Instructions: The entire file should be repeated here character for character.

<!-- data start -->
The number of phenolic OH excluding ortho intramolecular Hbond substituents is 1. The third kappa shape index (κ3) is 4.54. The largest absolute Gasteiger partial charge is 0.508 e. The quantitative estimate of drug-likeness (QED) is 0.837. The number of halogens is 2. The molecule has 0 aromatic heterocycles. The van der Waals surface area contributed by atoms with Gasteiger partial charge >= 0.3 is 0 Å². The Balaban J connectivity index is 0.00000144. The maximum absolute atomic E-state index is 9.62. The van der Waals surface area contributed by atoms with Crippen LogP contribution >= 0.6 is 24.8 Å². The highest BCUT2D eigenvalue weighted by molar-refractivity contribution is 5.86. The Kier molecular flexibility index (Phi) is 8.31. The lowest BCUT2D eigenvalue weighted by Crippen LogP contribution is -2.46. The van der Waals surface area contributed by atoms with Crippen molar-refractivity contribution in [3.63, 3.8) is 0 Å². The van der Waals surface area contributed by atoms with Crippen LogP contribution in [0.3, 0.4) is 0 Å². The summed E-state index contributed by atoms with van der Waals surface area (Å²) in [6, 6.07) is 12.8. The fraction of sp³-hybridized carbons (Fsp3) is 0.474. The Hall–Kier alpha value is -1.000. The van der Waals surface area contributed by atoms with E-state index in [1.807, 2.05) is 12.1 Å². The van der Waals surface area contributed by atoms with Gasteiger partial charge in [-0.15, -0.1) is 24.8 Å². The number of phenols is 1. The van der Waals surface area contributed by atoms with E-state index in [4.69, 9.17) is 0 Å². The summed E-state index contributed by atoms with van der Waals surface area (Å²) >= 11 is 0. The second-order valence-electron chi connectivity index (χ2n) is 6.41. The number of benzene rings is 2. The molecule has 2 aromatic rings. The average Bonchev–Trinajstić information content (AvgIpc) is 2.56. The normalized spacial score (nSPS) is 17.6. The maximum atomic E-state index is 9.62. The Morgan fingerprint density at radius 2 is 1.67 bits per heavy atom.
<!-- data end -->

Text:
The number of phenolic OH excluding ortho intramolecular Hbond substituents is 1. The third kappa shape index (κ3) is 4.54. The largest absolute Gasteiger partial charge is 0.508 e. The quantitative estimate of drug-likeness (QED) is 0.837. The number of halogens is 2. The molecule has 0 aromatic heterocycles. The van der Waals surface area contributed by atoms with Gasteiger partial charge >= 0.3 is 0 Å². The Balaban J connectivity index is 0.00000144. The maximum absolute atomic E-state index is 9.62. The van der Waals surface area contributed by atoms with Crippen LogP contribution >= 0.6 is 24.8 Å². The highest BCUT2D eigenvalue weighted by molar-refractivity contribution is 5.86. The Kier molecular flexibility index (Phi) is 8.31. The lowest BCUT2D eigenvalue weighted by Crippen LogP contribution is -2.46. The van der Waals surface area contributed by atoms with Crippen molar-refractivity contribution in [3.63, 3.8) is 0 Å². The van der Waals surface area contributed by atoms with Crippen LogP contribution in [0.3, 0.4) is 0 Å². The summed E-state index contributed by atoms with van der Waals surface area (Å²) in [6, 6.07) is 12.8. The fraction of sp³-hybridized carbons (Fsp3) is 0.474. The Hall–Kier alpha value is -1.000. The van der Waals surface area contributed by atoms with E-state index in [1.807, 2.05) is 12.1 Å². The van der Waals surface area contributed by atoms with Gasteiger partial charge in [-0.15, -0.1) is 24.8 Å². The number of phenols is 1. The van der Waals surface area contributed by atoms with E-state index in [4.69, 9.17) is 0 Å². The summed E-state index contributed by atoms with van der Waals surface area (Å²) >= 11 is 0. The second-order valence-electron chi connectivity index (χ2n) is 6.41. The number of benzene rings is 2. The molecule has 2 aromatic rings. The average Bonchev–Trinajstić information content (AvgIpc) is 2.56. The normalized spacial score (nSPS) is 17.6. The maximum atomic E-state index is 9.62. The Morgan fingerprint density at radius 2 is 1.67 bits per heavy atom.